Engaging Your Employees

Mar 29, 2016

A growing number of South African companies are finding that their employees are not as engaged as international counterparts, leading to a general lack of motivation, which is having a noticeable effect on overall productivity.

 

In these tough economic times, now more than ever, it has become critical to have a united workforce, one that is completely on-board with the company’s overall goals and objectives.

 

One issue that can have a profound influence on the performance of your employees is your company’s management style. In the modern workplace, dominated by a culture of high employee turnover, the importance of maintaining a healthy and encouraging work environment has taken on an even greater level of importance.

 

An engaged employee is one that has positive connections and feelings towards your company. A workforce consisting of these employees is much more likely to work with pride and passion and deliver higher quality service to your clients and customers. In order to stimulate employee engagement within your organisation, you need to ensure that your management has an open-door policy that encourages your staff to voice their thoughts and opinions on company matters.

 

According to the AON 2015 Trends in Global Employee Engagement, one-third of the world’s workforce does not feel engaged at work. Interestingly enough, the African continent boasts an above-average employee engagement level of 67 percent, ranking second in the world. In spite of this, a 2014 survey concluded that South African companies experience a higher rate of disengagement- with staff involvement, idea sharing, communication, and overall management proficiency all rating below average.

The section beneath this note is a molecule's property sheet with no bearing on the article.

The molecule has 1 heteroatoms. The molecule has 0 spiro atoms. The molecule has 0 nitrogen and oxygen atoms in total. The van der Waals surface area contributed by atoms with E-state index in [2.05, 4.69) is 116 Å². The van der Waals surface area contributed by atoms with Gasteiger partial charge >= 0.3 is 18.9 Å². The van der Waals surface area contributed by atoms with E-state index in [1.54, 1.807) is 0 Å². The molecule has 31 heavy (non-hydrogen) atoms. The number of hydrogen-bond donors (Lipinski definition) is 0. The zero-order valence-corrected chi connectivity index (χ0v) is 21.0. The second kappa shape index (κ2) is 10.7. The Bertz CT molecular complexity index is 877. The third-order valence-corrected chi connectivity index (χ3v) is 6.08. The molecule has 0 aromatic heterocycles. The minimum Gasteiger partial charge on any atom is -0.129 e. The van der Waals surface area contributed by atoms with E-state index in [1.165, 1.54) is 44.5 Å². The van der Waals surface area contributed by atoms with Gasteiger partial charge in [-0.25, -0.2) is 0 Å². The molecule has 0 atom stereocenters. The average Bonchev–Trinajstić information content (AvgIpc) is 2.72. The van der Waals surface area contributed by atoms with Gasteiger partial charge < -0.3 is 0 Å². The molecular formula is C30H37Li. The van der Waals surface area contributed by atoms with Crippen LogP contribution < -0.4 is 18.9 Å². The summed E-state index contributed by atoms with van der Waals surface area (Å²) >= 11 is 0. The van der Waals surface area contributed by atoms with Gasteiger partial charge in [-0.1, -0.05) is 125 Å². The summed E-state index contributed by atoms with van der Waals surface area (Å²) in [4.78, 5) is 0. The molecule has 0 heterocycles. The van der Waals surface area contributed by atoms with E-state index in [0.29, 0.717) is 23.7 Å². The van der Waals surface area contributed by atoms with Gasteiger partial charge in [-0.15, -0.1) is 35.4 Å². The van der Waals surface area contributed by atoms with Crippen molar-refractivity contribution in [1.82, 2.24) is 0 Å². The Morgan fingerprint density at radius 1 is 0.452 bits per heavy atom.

Communication is key for encouraging engagement in an organisation as employees prefer to be involved in decisions that affect them. Making sudden and drastic changes without informing your staff is to fast-track your way to a demotivated and apathetic workforce.

 

The simplest way to address these issues is to minimise the gap between management level staff and the rest of the workforce. Once you ensure that everyone is involved in the decision-making process, you’ll find that employees begin to work more confidently and with a greater level of motivation and satisfaction. Additionally, give your employees a safe platform to voice their concerns or opinions, without the threat of reprisal from supervisors and managers.

 

Companies with engaged employees, who are personally invested in the outcome of their projects and work, will be more likely to achieve success and long-term employee satisfaction. Recognise good work and reward employees who contribute to the growth of your company and you’ll soon find that these individuals are not only encouraged to grow within your organisation, but will help you achieve new levels of success.

 

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